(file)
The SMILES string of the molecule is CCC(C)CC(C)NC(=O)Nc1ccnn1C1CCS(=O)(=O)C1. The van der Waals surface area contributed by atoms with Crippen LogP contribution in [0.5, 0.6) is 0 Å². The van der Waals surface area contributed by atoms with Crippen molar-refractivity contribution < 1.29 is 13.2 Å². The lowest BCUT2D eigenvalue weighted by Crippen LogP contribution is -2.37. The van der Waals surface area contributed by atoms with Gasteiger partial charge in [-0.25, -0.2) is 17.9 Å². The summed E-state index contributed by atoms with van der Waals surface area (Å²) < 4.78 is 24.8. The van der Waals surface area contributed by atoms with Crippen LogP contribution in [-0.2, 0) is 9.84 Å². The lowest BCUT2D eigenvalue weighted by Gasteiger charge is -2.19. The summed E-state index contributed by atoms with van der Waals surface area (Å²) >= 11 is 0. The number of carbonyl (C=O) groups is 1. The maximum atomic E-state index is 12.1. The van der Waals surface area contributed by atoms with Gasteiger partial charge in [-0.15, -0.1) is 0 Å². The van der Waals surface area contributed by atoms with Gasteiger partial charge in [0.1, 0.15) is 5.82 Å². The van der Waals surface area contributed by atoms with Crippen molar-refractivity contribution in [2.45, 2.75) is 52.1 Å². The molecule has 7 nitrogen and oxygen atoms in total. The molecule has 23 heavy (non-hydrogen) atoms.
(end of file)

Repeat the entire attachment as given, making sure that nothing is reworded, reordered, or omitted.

The SMILES string of the molecule is CCC(C)CC(C)NC(=O)Nc1ccnn1C1CCS(=O)(=O)C1. The van der Waals surface area contributed by atoms with Crippen LogP contribution in [0.5, 0.6) is 0 Å². The van der Waals surface area contributed by atoms with Crippen molar-refractivity contribution < 1.29 is 13.2 Å². The lowest BCUT2D eigenvalue weighted by Crippen LogP contribution is -2.37. The van der Waals surface area contributed by atoms with Gasteiger partial charge in [-0.25, -0.2) is 17.9 Å². The summed E-state index contributed by atoms with van der Waals surface area (Å²) < 4.78 is 24.8. The van der Waals surface area contributed by atoms with Crippen LogP contribution in [-0.2, 0) is 9.84 Å². The lowest BCUT2D eigenvalue weighted by Gasteiger charge is -2.19. The summed E-state index contributed by atoms with van der Waals surface area (Å²) >= 11 is 0. The number of carbonyl (C=O) groups is 1. The maximum atomic E-state index is 12.1. The van der Waals surface area contributed by atoms with Gasteiger partial charge in [-0.15, -0.1) is 0 Å². The van der Waals surface area contributed by atoms with Gasteiger partial charge in [0.1, 0.15) is 5.82 Å². The van der Waals surface area contributed by atoms with Crippen molar-refractivity contribution in [2.45, 2.75) is 52.1 Å². The molecule has 7 nitrogen and oxygen atoms in total. The molecule has 23 heavy (non-hydrogen) atoms.